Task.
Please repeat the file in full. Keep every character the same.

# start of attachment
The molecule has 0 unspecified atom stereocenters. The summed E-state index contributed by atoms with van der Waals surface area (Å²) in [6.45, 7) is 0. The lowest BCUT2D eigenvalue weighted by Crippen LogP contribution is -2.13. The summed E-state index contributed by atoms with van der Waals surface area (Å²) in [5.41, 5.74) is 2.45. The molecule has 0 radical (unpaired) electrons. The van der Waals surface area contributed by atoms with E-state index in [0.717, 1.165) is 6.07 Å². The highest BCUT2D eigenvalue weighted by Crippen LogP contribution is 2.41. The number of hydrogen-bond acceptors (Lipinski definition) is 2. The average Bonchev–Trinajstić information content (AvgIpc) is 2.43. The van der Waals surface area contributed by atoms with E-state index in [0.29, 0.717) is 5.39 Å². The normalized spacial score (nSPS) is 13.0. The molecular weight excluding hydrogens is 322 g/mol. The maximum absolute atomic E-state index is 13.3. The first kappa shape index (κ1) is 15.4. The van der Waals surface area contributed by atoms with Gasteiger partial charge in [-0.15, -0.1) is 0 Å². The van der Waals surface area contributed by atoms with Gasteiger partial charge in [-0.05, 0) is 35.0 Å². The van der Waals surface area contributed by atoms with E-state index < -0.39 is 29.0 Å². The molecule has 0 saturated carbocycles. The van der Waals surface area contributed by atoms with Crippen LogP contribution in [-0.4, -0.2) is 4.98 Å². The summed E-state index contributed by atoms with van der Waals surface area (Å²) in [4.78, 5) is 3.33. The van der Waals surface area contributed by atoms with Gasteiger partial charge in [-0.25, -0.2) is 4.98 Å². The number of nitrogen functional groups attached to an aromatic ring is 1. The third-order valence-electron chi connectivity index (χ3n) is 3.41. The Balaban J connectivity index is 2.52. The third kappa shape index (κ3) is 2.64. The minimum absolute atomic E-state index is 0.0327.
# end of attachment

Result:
The molecule has 0 unspecified atom stereocenters. The summed E-state index contributed by atoms with van der Waals surface area (Å²) in [6.45, 7) is 0. The lowest BCUT2D eigenvalue weighted by Crippen LogP contribution is -2.13. The summed E-state index contributed by atoms with van der Waals surface area (Å²) in [5.41, 5.74) is 2.45. The molecule has 0 radical (unpaired) electrons. The van der Waals surface area contributed by atoms with E-state index in [0.717, 1.165) is 6.07 Å². The highest BCUT2D eigenvalue weighted by Crippen LogP contribution is 2.41. The number of hydrogen-bond acceptors (Lipinski definition) is 2. The average Bonchev–Trinajstić information content (AvgIpc) is 2.43. The van der Waals surface area contributed by atoms with E-state index in [0.29, 0.717) is 5.39 Å². The normalized spacial score (nSPS) is 13.0. The molecular weight excluding hydrogens is 322 g/mol. The maximum absolute atomic E-state index is 13.3. The first kappa shape index (κ1) is 15.4. The van der Waals surface area contributed by atoms with Gasteiger partial charge in [-0.15, -0.1) is 0 Å². The van der Waals surface area contributed by atoms with Gasteiger partial charge in [-0.05, 0) is 35.0 Å². The van der Waals surface area contributed by atoms with E-state index < -0.39 is 29.0 Å². The molecule has 0 saturated carbocycles. The van der Waals surface area contributed by atoms with Crippen LogP contribution in [-0.4, -0.2) is 4.98 Å². The summed E-state index contributed by atoms with van der Waals surface area (Å²) in [4.78, 5) is 3.33. The van der Waals surface area contributed by atoms with Gasteiger partial charge in [-0.25, -0.2) is 4.98 Å². The number of nitrogen functional groups attached to an aromatic ring is 1. The third-order valence-electron chi connectivity index (χ3n) is 3.41. The Balaban J connectivity index is 2.52. The third kappa shape index (κ3) is 2.64. The minimum absolute atomic E-state index is 0.0327.